In order to understand what's going on, we must submerge ourselves deeper into data. For that, we have prepared the following chart which plots the debt chart above (as %GDP) as well as the percentage growth YOY (year over year) of the GDP per person corrected for inflation and public debt.
This is difficult to take in, but don't despair. Allow us to simplify. The blue line is the Turkish debt. The red line is the percentage of growth of standards of living from one year to another. The green line is the percentage of growth of standards of living in a free market.
And this is very, very interesting. It is abundantly clear that as the Turkish government pays off the debt, the economic growth slows down. But this is exactly the flip side of Keynesian economics! The dark side that nobody wants to talk about. If it is good to borrow money and spend it to "stimulate" the economy, then the exact opposite effect will also take place if we reverse the process and pay the debt off! As we pull money out of the economy to pay the debt we are "de-stimulating" this very same economy which we previously stimulated! And this is a lesson that nobody, but nobody in the Keynesian field or the Monetarist field wants to acknowledge!
Why would Keynesian economics be a one way trip? A single direction process? We don't know and they are not telling us.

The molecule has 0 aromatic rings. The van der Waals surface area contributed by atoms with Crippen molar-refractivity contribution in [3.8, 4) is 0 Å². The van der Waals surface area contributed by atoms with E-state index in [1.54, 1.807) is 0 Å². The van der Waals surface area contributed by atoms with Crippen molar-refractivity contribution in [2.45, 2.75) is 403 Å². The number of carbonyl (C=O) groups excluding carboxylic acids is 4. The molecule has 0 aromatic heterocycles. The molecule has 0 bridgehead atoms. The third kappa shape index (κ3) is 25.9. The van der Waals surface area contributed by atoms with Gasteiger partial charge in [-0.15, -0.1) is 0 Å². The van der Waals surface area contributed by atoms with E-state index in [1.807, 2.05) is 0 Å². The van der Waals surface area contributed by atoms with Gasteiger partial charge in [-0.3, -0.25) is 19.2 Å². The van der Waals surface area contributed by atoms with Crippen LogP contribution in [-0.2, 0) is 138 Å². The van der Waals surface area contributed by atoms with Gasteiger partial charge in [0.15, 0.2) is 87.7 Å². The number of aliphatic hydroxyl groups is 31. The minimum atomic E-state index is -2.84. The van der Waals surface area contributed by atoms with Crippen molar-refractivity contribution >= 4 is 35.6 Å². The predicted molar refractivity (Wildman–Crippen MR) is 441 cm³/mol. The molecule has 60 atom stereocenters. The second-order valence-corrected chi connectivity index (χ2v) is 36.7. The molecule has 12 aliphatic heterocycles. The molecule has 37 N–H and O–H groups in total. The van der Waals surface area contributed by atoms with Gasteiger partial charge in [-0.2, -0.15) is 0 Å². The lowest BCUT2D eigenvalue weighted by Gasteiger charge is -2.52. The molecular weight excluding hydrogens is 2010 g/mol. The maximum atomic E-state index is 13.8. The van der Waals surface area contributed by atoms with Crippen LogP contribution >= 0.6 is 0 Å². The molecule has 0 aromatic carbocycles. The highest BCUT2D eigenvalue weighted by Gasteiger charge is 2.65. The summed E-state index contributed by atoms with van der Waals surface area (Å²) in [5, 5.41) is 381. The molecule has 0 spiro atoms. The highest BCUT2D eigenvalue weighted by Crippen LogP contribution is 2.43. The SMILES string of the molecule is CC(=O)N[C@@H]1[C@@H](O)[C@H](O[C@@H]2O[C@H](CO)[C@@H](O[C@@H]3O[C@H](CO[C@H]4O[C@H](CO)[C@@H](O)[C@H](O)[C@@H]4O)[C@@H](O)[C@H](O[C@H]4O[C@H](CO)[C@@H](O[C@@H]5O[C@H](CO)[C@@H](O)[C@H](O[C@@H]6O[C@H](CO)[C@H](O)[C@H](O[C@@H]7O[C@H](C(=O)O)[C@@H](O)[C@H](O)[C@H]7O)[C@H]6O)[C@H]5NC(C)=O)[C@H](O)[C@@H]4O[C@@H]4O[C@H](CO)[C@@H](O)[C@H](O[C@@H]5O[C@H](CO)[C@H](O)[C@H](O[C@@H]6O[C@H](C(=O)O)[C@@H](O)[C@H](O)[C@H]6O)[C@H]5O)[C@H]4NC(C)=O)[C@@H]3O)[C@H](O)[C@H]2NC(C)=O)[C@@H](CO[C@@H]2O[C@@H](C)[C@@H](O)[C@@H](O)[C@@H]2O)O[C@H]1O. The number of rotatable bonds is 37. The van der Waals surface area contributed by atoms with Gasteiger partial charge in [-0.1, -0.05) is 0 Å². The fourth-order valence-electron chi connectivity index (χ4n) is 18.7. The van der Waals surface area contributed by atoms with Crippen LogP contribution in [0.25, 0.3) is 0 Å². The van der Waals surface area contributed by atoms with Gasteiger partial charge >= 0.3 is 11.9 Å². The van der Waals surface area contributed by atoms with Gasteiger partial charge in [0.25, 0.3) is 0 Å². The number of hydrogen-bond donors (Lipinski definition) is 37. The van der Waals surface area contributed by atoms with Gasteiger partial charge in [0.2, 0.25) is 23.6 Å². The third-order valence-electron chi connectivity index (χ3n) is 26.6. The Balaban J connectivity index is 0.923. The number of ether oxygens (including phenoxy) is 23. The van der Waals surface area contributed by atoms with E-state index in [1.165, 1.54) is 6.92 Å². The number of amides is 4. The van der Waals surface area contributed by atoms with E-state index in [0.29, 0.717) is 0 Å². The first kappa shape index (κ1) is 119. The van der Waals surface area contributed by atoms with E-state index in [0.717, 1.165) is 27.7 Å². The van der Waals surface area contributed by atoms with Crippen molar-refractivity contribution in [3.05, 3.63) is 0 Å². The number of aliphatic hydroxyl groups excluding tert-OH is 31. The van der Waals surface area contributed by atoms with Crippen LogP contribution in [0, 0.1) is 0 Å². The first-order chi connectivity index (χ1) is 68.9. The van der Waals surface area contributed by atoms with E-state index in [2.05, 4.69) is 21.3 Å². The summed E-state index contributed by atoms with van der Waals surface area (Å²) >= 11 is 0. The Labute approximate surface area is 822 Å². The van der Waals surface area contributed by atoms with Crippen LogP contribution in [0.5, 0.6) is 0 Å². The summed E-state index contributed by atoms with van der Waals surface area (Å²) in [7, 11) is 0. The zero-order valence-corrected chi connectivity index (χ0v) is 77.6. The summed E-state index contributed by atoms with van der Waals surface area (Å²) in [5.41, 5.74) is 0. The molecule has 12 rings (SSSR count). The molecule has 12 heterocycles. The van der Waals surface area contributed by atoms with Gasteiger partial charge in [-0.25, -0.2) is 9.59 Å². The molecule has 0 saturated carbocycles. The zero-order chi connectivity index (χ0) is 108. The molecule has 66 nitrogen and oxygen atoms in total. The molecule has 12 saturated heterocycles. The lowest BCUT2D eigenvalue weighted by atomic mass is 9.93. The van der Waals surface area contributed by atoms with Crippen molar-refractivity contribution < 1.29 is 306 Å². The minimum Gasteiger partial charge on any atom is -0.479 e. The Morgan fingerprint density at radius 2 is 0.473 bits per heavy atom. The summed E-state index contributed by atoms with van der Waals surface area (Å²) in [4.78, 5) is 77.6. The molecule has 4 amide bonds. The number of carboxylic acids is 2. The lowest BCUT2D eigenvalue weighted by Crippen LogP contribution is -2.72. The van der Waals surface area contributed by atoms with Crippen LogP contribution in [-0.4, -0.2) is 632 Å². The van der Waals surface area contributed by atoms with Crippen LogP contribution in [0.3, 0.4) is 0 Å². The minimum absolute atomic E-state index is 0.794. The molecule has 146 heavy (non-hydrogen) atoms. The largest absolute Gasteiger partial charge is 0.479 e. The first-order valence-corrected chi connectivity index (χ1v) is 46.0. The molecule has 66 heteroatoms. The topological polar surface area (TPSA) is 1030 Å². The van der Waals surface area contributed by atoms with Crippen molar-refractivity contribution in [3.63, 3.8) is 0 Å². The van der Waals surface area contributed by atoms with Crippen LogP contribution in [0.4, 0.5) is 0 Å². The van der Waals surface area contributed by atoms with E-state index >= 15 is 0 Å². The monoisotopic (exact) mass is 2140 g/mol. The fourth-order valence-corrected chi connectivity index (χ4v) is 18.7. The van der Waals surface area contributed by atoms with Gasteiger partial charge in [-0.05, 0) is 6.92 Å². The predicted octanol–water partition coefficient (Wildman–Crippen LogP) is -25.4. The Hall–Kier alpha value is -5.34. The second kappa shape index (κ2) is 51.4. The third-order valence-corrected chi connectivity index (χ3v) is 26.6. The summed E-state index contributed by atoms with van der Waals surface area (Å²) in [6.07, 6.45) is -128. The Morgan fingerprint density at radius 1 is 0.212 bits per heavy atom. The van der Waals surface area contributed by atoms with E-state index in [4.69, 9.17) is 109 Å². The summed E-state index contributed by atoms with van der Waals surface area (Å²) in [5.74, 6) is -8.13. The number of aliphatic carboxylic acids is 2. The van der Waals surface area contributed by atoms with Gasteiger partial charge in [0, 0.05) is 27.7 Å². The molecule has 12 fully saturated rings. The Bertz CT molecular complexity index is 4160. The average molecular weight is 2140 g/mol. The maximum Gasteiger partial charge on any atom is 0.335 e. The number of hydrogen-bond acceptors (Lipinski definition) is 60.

However, Austrian Economics does tell us. It is quite simple, really. All that borrowed money being pumped into the economy distorts the market and makes it addicted to it. Market participants (i.e. producers) cannot distinguish between real market demands (i.e. what people want) and fake market demands (i.e. what the government is buying) because money does not come so labeled! As a consequence of that, producers adapt to government money believing it is market money and for as long as governments keep spending, everything seems OK. However, when governments begin to pay the debt off, government money begins to dry out. The government buys less stuff and as a consequence of that, all those producers who have systems geared at selling to the government (directly or indirectly) have less and less of a demand! Voila! The economic growth slows down!
Now, has this been soooooo difficult to understand? We believe not!
THERE IS MORE
But why stop here? We can obtain some more good stuff from this data. If we look closer at the above chart, we can see that we added two trend lines (i.e. the black lines) and we extended those lines until the debt line crossed the %0 level; this is, the moment when the Turkish government would have paid the entire debt off. Then, we extended the other trend line to find when both trend lines cross. The intersection point occurs at about 2025 and at a 2% growth level… which is very consistent with the historical growth rate of free markets (i.e. between %2 and %3 per year) when there is no government debt! Yet another validation of Austrian Economics… from mainstream, official and formal data straight from the Turkish government! How about that!